So how do they make their money? Well, they charge you for their services. Most funds these days run on a "management fee"--every year, they take a certain percentage of your money, say 2%, as a fee for managing your money. But different types of fees exist. Many funds still work on a "front load" fee, where the fund charges you a certain amount in order to make your initial investment. For example, they may charge you $100 to "buy into" the fund. It's an upfront fee, usually only paid once. "Back load" fees work on the same principal: They charge you a fixed amount, or a percentage, when you decide to take your money out of the fund. Most funds also charge an annual management fee.

Being aware of all the fees that you'll be charged before you decide to invest is key--especially as a typical scientist, where the size of your investment may make a fixed front load fee seem ridiculous. Why pay $200 right away when all you're investing is $500?

A fund that has a history of making lots of money for its investors might have a high fee to reflect the high wages of the people running the fund, for example. But remember that a high fee may not always be a bad thing--that fee may be worth every penny. A basic example: A fund yielding 10% with a management fee of 2.5% will be a better investment than a fund whose investments yield its investors 5%, even if the management fee of that fund is only 1%. The point is that many people get hung up looking at the fees they have to pay, rather than seeing the big picture and looking at the investment as a whole.

4. Picking your type of portfolio

Mutual funds come in many specializations. Some focus on certain industries, for example, biotech, or energy. Others specialize on investments in only one country. Some invest in equity, while others only invest in bonds. And others are general funds, with investments in just about everything under the sun. Part of your investment choice will be picking the portfolio you want your mutual fund to have. For example, buying a biotech mutual fund will mean that the fund will be focused on biotech investments. Many times with funds like this the fund managers will have science backgrounds, or an expertise in biotech that will enable them to pick the winning companies. Another example that has gained a lot of popularity over the last few years is so-called "ethical funds." These funds limit their investments to companies that fit their ethical criteria--typically the funds won't invest in weapons manufacturers, tobacco, and the like.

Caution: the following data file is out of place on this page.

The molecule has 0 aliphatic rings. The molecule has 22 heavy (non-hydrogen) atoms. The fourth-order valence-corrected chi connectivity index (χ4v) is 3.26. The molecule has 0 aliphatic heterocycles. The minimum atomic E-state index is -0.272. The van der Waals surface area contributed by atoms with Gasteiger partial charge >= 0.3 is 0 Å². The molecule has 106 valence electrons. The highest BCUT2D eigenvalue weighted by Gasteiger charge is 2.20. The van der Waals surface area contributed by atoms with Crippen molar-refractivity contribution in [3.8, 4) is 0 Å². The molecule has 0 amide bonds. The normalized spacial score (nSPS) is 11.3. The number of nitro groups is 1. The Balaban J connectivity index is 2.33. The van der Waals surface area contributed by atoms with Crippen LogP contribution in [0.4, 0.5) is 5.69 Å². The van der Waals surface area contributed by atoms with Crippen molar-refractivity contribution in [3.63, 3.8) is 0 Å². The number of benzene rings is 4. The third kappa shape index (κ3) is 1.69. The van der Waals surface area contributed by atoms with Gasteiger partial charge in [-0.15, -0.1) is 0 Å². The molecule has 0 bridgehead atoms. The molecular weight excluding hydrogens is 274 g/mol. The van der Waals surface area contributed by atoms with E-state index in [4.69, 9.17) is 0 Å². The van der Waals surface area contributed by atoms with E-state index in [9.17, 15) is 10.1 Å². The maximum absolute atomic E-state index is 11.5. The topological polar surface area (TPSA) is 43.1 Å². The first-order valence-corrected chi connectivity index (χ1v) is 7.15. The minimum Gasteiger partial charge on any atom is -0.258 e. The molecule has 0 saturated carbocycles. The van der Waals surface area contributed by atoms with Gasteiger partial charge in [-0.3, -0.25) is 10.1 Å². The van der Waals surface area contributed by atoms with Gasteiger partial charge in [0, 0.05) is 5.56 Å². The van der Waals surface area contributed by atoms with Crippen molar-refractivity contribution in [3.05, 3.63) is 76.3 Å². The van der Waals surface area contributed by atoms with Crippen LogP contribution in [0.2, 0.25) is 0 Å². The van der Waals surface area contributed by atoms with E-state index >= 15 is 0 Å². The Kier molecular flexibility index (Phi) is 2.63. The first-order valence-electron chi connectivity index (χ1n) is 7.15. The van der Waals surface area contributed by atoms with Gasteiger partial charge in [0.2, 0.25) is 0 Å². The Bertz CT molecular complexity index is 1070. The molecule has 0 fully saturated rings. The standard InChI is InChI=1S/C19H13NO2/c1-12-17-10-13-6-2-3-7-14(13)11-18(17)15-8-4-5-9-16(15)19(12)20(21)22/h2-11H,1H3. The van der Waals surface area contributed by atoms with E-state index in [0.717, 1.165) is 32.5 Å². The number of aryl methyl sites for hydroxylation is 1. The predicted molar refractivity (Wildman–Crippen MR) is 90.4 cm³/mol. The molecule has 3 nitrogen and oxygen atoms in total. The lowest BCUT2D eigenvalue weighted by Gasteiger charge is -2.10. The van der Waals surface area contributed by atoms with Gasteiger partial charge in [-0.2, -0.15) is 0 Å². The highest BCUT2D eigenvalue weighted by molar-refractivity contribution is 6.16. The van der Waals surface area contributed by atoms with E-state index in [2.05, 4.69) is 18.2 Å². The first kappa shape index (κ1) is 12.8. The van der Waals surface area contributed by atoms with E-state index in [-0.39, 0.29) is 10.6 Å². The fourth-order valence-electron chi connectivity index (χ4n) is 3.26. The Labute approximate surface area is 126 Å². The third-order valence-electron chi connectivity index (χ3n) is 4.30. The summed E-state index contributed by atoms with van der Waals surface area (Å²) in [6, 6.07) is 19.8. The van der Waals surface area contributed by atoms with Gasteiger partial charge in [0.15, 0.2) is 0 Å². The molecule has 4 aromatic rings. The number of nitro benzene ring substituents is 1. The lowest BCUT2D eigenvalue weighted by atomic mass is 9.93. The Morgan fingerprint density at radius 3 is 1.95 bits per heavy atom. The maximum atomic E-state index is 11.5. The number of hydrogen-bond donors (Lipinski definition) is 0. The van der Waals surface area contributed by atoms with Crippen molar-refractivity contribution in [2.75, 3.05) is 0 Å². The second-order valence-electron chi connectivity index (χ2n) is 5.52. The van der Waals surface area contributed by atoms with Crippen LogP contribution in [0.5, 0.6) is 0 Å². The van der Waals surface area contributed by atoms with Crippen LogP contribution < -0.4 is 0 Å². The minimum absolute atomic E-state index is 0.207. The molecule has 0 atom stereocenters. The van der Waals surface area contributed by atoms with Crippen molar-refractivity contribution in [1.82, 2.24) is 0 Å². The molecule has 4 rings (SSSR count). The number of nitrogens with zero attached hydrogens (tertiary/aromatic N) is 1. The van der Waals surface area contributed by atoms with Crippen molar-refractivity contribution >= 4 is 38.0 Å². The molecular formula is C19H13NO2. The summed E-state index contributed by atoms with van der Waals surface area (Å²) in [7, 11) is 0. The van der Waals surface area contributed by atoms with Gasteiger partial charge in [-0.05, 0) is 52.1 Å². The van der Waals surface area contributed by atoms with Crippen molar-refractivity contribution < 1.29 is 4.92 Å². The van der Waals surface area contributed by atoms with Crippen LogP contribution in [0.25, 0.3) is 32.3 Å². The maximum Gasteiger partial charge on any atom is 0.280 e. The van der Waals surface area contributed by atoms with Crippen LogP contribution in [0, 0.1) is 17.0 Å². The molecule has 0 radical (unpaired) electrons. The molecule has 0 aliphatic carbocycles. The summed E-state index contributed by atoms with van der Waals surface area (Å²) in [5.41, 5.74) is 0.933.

Picking a portfolio is an extremely personal thing. But what a specialized fund will let you do is pick an industry or a country that you think is going to be a "winner," rather than picking a specific company. For example, if you think that the biotech industry is going to make a lot of money for its investors in the next 10 years, but you don't have the time (or knowledge) to pick the two or three companies that are going to "lead the pack," buying a biotech mutual fund will let someone else do all that research for you, while allowing you to follow your general strategy of investing in biotech.

5. Picking your fund manager

The most important part of picking your mutual fund is picking the people that are going to manage your money--the fund managers. To do this, one typically looks at that fund's yield history. The fund's net yield is the amount it has paid to investors. But historic yields, like any statistic, can be skewed: Make sure that when you are comparing them that you're comparing apples to apples--and not "pre-fee" with "post-fee," or 6-year means to 5-year medians, for example.

Historic yields can also be misleading because of general trends in the markets. Three-year averages in Internet funds will have significantly different yields if the yield was calculated in February of this year versus a yield calculated in May, given the drop in the Internet markets within that time.

Also, when looking at yields, make sure you're looking at historic yields for the fund manager, and not just for the fund: If the head manager for a fund left last week to pursue a job somewhere else (or to retire), they're not going to be managing your investment. Even though the name of the fund will be the same, the yield may differ significantly over the next few years.

Next month, we'll continue our discussion of mutual funds. We'll look at how to read a mutual fund listing, and we'll review a few places on the Net where you can learn more about this investment choice.